Busan Rail urges DOTr, MRT-3 to obey court order for arbitration of maintenance deal

October 19, 2017 - 6:36 AM

MANILA, Philippines — The maintenance provider of the Metro Rail Transit 3 urged the mass transit firm and the Department of Transportation to abide by a recent court order to seek arbitration instead of terminating their service contract.

In a statement, Busan Universal Rail Inc. maintained it was “not remiss in its performance with regards to the maintenance” of the MRT-3 and that “terminating their service contract will not resolve the problems of the commuter rail system,” whose trains have continued to be plagued with constant breakdowns.

BURI’s call to follow the “rule of law” followed the October 13 decision by Judge Rosa Samson of Quezon City Regional Trial Court branch 105 granting the service provider’s petition for the DOTr and MTR-3 “to comply with the arbitration proceeding as stated in the MRT3 contract in accordance with RA 9285,” also known as “An act to institutionalize the use of an alternative dispute resolution system in the Philippines and to establish the office for alternative dispute resolution, and for other purposes.”

The court noted that the dispute had already been referred to the Philippine Dispute Resolution Center Inc., the agency mandated to resolve disputes between the government and private firms, on October 3.

“We are calling on the DOTr to abide by the court order. We believe that at the end of the day, our actual performance and compliance with contractual obligations could help the DOTr see the light and avoid a protracted legal conflict,” BURI said.

Terminating the service contract and withholding payments to BURI “not only lacks due process but likewise have placed the MRT operations in peril,” the firm said, as it insisted claims the “temporary stoppages” suffered by the mass transit system were because of its failure to “satisfactorily perform work obligations” were a “subjective opinion.”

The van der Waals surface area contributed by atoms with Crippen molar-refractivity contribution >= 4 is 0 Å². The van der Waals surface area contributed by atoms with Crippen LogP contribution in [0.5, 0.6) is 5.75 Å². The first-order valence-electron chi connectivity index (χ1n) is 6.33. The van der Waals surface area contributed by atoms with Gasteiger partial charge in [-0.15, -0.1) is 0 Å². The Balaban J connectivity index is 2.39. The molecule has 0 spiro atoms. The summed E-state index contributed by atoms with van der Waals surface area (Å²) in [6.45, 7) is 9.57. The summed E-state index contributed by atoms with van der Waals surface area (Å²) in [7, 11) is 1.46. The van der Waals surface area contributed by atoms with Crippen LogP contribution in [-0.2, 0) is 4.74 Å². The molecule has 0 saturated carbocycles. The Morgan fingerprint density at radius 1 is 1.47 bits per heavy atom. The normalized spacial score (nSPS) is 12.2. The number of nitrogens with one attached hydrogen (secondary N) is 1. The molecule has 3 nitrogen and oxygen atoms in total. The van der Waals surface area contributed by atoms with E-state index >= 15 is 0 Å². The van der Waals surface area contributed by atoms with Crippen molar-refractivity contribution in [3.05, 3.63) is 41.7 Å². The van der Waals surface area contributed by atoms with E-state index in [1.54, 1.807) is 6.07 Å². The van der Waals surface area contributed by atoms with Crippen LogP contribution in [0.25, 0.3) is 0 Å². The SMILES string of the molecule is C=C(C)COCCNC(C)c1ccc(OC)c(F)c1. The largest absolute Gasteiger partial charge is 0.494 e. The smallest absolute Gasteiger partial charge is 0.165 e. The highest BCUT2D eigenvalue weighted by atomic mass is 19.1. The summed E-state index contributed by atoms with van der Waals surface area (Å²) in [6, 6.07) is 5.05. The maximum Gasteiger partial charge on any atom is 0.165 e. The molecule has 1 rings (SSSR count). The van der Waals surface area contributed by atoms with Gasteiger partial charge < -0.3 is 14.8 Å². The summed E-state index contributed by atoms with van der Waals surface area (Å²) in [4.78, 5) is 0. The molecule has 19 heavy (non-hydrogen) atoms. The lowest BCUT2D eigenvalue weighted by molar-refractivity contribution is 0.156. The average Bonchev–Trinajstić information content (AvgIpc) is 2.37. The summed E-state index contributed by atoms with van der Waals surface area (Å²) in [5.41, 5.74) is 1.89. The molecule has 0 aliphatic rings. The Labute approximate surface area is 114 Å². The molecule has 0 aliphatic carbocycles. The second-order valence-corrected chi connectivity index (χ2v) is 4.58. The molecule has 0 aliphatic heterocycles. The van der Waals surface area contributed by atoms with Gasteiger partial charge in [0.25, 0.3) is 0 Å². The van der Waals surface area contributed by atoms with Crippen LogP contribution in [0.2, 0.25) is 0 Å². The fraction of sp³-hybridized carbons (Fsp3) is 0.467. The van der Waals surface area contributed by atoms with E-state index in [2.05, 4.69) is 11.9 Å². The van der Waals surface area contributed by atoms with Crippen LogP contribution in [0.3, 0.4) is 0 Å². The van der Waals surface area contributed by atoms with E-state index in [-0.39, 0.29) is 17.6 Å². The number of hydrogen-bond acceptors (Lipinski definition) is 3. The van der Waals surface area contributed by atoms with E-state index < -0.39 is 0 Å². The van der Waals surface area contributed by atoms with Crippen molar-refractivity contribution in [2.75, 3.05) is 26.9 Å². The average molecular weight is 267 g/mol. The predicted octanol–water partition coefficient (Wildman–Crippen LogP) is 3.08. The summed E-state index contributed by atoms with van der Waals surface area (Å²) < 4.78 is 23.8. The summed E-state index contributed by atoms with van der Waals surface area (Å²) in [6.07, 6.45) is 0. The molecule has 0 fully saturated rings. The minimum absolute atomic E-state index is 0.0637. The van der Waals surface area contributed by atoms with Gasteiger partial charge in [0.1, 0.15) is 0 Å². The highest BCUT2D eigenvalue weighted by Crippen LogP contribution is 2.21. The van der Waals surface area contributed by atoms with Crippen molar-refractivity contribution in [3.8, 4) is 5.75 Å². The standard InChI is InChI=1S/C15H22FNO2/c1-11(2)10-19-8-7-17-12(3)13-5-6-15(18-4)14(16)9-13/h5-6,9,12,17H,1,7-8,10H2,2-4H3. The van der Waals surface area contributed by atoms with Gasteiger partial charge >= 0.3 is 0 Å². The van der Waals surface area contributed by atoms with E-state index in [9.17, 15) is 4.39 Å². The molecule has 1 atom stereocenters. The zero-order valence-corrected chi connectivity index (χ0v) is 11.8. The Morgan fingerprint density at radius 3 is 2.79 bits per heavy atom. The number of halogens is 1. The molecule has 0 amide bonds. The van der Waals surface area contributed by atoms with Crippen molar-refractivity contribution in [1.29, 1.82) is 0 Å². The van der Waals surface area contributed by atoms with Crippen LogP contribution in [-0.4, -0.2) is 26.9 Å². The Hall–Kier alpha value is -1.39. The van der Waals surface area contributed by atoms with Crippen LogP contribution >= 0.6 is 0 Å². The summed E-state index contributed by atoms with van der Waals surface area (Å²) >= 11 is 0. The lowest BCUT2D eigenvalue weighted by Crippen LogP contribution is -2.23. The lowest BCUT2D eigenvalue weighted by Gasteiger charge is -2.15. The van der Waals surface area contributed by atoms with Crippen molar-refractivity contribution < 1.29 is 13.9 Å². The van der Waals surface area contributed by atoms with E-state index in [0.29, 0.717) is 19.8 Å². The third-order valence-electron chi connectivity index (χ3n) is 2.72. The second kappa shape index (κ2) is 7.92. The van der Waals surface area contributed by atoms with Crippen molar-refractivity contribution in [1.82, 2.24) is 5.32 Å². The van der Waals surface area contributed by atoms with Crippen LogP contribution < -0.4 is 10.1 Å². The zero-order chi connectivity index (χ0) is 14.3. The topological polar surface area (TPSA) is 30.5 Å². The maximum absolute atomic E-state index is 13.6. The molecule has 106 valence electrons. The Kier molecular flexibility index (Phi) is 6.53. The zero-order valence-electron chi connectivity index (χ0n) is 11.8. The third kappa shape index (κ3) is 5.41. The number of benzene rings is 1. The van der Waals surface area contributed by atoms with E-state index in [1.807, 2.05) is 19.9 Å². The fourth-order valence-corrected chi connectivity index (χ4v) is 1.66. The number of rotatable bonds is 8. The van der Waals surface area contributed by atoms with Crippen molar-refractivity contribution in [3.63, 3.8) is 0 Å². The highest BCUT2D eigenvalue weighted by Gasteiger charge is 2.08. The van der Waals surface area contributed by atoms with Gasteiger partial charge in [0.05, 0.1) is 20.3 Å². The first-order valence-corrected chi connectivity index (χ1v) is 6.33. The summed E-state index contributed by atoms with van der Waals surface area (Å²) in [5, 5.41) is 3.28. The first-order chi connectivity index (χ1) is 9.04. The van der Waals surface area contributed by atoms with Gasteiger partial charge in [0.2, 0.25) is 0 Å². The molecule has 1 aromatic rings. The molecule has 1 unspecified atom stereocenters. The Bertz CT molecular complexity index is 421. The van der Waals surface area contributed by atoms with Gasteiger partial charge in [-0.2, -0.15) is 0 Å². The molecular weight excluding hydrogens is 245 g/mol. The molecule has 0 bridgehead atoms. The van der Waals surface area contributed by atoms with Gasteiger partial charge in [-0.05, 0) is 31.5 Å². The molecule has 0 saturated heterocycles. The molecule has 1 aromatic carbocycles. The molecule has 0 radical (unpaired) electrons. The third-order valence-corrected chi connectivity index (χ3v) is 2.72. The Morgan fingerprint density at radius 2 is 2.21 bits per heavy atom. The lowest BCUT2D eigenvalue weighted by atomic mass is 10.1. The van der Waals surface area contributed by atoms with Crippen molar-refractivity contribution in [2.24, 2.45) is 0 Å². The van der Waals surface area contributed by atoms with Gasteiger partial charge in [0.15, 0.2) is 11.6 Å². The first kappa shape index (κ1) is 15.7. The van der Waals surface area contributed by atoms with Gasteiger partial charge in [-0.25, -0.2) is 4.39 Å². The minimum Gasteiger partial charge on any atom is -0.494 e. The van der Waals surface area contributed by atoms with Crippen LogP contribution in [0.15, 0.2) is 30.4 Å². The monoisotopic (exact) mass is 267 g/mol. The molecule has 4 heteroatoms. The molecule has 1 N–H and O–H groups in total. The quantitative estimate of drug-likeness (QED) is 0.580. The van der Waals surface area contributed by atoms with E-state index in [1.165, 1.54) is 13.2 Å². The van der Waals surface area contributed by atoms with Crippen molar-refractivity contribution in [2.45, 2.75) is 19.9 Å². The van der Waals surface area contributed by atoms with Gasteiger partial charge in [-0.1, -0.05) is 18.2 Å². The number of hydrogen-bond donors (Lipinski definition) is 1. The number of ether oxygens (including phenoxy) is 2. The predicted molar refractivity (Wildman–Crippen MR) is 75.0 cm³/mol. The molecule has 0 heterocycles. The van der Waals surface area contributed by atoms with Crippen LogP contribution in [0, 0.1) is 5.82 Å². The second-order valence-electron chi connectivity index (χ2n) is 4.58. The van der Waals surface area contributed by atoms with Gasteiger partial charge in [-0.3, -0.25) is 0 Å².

BURI maintained it has “delivered and performed beyond its contractual obligations, met its key performance indicators, and delivered more than the required train availability to the system” and noted that, while it had “repeatedly reminded the DOTr about the completion of the rail replacement,” an order from Transportation Secretary Arturo Tugade for the MRT to “review loading protocols” has not been complied with, “as far as we know.”

It also claimed the glitches suffered by the MRT “are more reasonably due to design flaws — and not mainly maintenance issues,” pointing out that “through the years, the deterioration of the rails and passenger loading above the intended usage only worsened the system’s condition and resulted in more glitches.”

BURI said that in 2000, “when Sumitomo was maintaining the system in the MRT’s first year of operation, when the trains and rails were brand new and ridership was much less, the MRT-3 already logged 1,492 glitches.”

In contrast, BURI claimed it had brought up fleet availability to 91.67 percent, or 66 out of 72 cars, by August 15 this year, from 55 percent when it took over the maintenance of the MRT-3 in January 2016.